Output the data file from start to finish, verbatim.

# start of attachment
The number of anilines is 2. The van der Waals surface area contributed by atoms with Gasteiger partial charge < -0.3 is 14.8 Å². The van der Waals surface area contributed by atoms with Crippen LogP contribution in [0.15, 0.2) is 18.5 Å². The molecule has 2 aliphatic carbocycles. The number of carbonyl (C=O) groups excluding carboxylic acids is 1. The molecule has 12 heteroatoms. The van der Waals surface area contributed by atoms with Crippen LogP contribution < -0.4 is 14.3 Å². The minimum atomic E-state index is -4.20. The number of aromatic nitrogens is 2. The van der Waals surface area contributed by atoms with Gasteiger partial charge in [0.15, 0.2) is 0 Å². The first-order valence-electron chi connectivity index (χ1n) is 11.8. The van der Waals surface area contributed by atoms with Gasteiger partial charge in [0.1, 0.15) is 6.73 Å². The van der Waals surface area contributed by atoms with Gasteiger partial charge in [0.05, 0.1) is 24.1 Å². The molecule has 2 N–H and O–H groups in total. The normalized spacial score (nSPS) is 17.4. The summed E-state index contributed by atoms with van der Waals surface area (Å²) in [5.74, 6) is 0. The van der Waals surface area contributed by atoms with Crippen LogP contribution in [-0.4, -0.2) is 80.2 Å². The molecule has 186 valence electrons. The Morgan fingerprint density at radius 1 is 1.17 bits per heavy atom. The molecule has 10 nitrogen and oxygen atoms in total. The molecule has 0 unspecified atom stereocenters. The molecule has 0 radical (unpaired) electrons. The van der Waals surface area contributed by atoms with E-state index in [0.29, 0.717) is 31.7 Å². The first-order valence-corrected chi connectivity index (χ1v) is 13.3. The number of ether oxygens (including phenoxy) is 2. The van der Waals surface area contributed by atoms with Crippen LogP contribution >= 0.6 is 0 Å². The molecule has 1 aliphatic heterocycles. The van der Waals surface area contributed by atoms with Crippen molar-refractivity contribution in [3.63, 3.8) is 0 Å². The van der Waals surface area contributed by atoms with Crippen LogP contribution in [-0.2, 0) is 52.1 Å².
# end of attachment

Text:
The number of anilines is 2. The van der Waals surface area contributed by atoms with Gasteiger partial charge < -0.3 is 14.8 Å². The van der Waals surface area contributed by atoms with Crippen LogP contribution in [0.15, 0.2) is 18.5 Å². The molecule has 2 aliphatic carbocycles. The number of carbonyl (C=O) groups excluding carboxylic acids is 1. The molecule has 12 heteroatoms. The van der Waals surface area contributed by atoms with Crippen LogP contribution < -0.4 is 14.3 Å². The minimum atomic E-state index is -4.20. The number of aromatic nitrogens is 2. The van der Waals surface area contributed by atoms with Gasteiger partial charge in [0.15, 0.2) is 0 Å². The first-order valence-electron chi connectivity index (χ1n) is 11.8. The van der Waals surface area contributed by atoms with Gasteiger partial charge in [0.1, 0.15) is 6.73 Å². The van der Waals surface area contributed by atoms with Gasteiger partial charge in [0.05, 0.1) is 24.1 Å². The molecule has 2 N–H and O–H groups in total. The normalized spacial score (nSPS) is 17.4. The summed E-state index contributed by atoms with van der Waals surface area (Å²) in [5.74, 6) is 0. The van der Waals surface area contributed by atoms with Crippen LogP contribution in [-0.4, -0.2) is 80.2 Å². The molecule has 186 valence electrons. The Morgan fingerprint density at radius 1 is 1.17 bits per heavy atom. The molecule has 10 nitrogen and oxygen atoms in total. The molecule has 0 unspecified atom stereocenters. The molecule has 0 radical (unpaired) electrons. The van der Waals surface area contributed by atoms with E-state index in [0.29, 0.717) is 31.7 Å². The first-order valence-corrected chi connectivity index (χ1v) is 13.3. The number of ether oxygens (including phenoxy) is 2. The van der Waals surface area contributed by atoms with Crippen LogP contribution >= 0.6 is 0 Å². The molecule has 1 aliphatic heterocycles. The van der Waals surface area contributed by atoms with Crippen molar-refractivity contribution in [3.63, 3.8) is 0 Å². The van der Waals surface area contributed by atoms with Crippen LogP contribution in [-0.2, 0) is 52.1 Å².